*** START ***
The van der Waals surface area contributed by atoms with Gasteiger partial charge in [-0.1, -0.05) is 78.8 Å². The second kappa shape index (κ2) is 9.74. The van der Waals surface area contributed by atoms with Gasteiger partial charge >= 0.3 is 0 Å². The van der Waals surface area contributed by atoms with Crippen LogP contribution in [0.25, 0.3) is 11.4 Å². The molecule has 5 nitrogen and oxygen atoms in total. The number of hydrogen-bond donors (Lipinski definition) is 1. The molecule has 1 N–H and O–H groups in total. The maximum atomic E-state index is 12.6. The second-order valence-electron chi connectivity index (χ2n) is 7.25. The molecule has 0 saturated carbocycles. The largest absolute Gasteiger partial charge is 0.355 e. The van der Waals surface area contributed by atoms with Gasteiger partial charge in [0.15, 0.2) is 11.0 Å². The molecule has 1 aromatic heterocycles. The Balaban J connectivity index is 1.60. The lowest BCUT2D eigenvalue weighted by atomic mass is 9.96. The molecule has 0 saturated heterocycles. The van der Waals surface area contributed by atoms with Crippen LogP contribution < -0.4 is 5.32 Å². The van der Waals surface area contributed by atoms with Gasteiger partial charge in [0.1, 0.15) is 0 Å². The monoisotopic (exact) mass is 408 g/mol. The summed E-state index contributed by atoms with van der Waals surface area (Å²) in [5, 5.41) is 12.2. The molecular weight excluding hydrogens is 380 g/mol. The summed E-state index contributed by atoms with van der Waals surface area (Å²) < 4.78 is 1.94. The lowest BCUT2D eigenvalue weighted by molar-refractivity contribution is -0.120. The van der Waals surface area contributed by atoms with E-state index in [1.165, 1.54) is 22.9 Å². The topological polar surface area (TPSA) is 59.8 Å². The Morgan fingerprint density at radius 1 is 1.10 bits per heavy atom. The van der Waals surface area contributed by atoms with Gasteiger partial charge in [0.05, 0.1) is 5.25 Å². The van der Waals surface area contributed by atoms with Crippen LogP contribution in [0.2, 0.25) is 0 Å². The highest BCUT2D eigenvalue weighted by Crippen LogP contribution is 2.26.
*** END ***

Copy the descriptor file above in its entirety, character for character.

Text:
The van der Waals surface area contributed by atoms with Gasteiger partial charge in [-0.1, -0.05) is 78.8 Å². The second kappa shape index (κ2) is 9.74. The van der Waals surface area contributed by atoms with Gasteiger partial charge >= 0.3 is 0 Å². The van der Waals surface area contributed by atoms with Crippen LogP contribution in [0.25, 0.3) is 11.4 Å². The molecule has 5 nitrogen and oxygen atoms in total. The number of hydrogen-bond donors (Lipinski definition) is 1. The molecule has 1 N–H and O–H groups in total. The maximum atomic E-state index is 12.6. The second-order valence-electron chi connectivity index (χ2n) is 7.25. The molecule has 0 saturated carbocycles. The largest absolute Gasteiger partial charge is 0.355 e. The van der Waals surface area contributed by atoms with Gasteiger partial charge in [0.15, 0.2) is 11.0 Å². The molecule has 1 aromatic heterocycles. The Balaban J connectivity index is 1.60. The lowest BCUT2D eigenvalue weighted by atomic mass is 9.96. The molecule has 0 saturated heterocycles. The van der Waals surface area contributed by atoms with Crippen LogP contribution < -0.4 is 5.32 Å². The van der Waals surface area contributed by atoms with Gasteiger partial charge in [0.1, 0.15) is 0 Å². The monoisotopic (exact) mass is 408 g/mol. The summed E-state index contributed by atoms with van der Waals surface area (Å²) in [5, 5.41) is 12.2. The molecular weight excluding hydrogens is 380 g/mol. The summed E-state index contributed by atoms with van der Waals surface area (Å²) < 4.78 is 1.94. The lowest BCUT2D eigenvalue weighted by molar-refractivity contribution is -0.120. The van der Waals surface area contributed by atoms with E-state index in [1.165, 1.54) is 22.9 Å². The topological polar surface area (TPSA) is 59.8 Å². The Morgan fingerprint density at radius 1 is 1.10 bits per heavy atom. The van der Waals surface area contributed by atoms with Gasteiger partial charge in [0.05, 0.1) is 5.25 Å². The van der Waals surface area contributed by atoms with Crippen LogP contribution in [0.2, 0.25) is 0 Å². The highest BCUT2D eigenvalue weighted by Crippen LogP contribution is 2.26.